#INASPPrinciples 1 & 2: understanding country context and negotiating with consortium
Since publishing the INASP Principles for Responsible Engagement, many INASP partners have offered perspectives on the principles. Contributors will be kept anonymous; these are the views of several people.
“When I look at our environment and at members of my consortium, I realize that some members are disadvantaged because they are still struggling to put in place an enabling infrastructure. It comes as no surprise when you enquire about available IPs or networks for an institution to reply that they do not have a network in place. Although these institutions are in a minority, it is important to understand that we have such scenarios. Bandwidths may have improved in some of our countries but the rural areas are still struggling.”
“The other issue to note is the growing market for smartphones among our younger generation, most of whom are in higher education. These smartphones are being used for all kinds of internet access and it is clear that where resources are optimized for such devices, we have been able to bridge the gap in the access to wired resources.”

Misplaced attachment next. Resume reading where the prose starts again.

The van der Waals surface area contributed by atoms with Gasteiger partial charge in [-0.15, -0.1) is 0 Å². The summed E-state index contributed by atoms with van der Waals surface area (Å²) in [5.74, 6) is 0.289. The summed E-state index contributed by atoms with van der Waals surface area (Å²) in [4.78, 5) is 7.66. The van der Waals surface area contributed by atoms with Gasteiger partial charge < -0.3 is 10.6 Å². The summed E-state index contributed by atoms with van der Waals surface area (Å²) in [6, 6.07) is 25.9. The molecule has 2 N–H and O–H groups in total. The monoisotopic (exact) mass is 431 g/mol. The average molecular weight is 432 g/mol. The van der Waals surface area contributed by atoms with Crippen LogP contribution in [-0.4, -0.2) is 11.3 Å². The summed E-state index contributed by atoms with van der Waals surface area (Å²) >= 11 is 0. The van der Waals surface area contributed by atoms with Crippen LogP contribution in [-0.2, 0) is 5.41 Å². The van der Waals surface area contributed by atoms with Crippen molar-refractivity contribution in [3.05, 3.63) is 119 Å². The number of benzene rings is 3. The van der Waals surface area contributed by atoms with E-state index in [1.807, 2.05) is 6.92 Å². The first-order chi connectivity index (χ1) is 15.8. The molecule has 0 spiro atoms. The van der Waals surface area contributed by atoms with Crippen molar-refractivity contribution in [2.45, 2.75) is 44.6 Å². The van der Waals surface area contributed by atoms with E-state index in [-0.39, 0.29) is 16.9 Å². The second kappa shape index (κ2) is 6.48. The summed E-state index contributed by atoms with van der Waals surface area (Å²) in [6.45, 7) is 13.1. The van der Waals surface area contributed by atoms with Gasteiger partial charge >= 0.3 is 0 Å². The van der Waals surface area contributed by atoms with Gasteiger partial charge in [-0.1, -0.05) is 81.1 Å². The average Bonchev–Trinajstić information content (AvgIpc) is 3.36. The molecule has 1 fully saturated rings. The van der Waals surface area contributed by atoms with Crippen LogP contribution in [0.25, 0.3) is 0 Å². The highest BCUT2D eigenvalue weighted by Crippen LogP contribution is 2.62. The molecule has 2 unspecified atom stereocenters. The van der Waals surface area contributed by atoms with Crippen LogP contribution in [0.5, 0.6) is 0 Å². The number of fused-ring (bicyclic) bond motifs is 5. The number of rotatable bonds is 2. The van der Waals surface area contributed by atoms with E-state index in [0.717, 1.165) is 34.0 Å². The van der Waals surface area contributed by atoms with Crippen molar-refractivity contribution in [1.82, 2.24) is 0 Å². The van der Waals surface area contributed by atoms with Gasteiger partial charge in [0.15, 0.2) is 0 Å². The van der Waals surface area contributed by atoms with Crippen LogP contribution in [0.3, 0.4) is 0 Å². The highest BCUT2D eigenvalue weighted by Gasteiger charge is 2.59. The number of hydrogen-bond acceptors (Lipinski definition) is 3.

“Negotiating as a consortium has a lot of advantages and publishers should respect this. “Going through the consortium is time saving for the publisher whose energies might be wasted visiting different institutions without striking any deal.”
“We have seen publishers approaching individual institutions with a hope of striking a deal; they have come away disappointed because the management in most of our member institutions recognize that the consortium is capable of negotiating and providing the necessary resources.”
“Where a publisher has insisted on dealing with individual institutions, we have noticed that this has disadvantaged both the publisher and members of the consortium because in most cases the deals have not gone through, thus denying the institutions much-needed resources and, of course, the publisher loses a potential market.”
“My final message to publishers is this: let us not just focus on striking a one-time deal. It would be more worthwhile to ensure that you have understood the environment you are targeting and created a viable business partnership with the country through the consortium. We need you and you need us, so that makes the two of us.”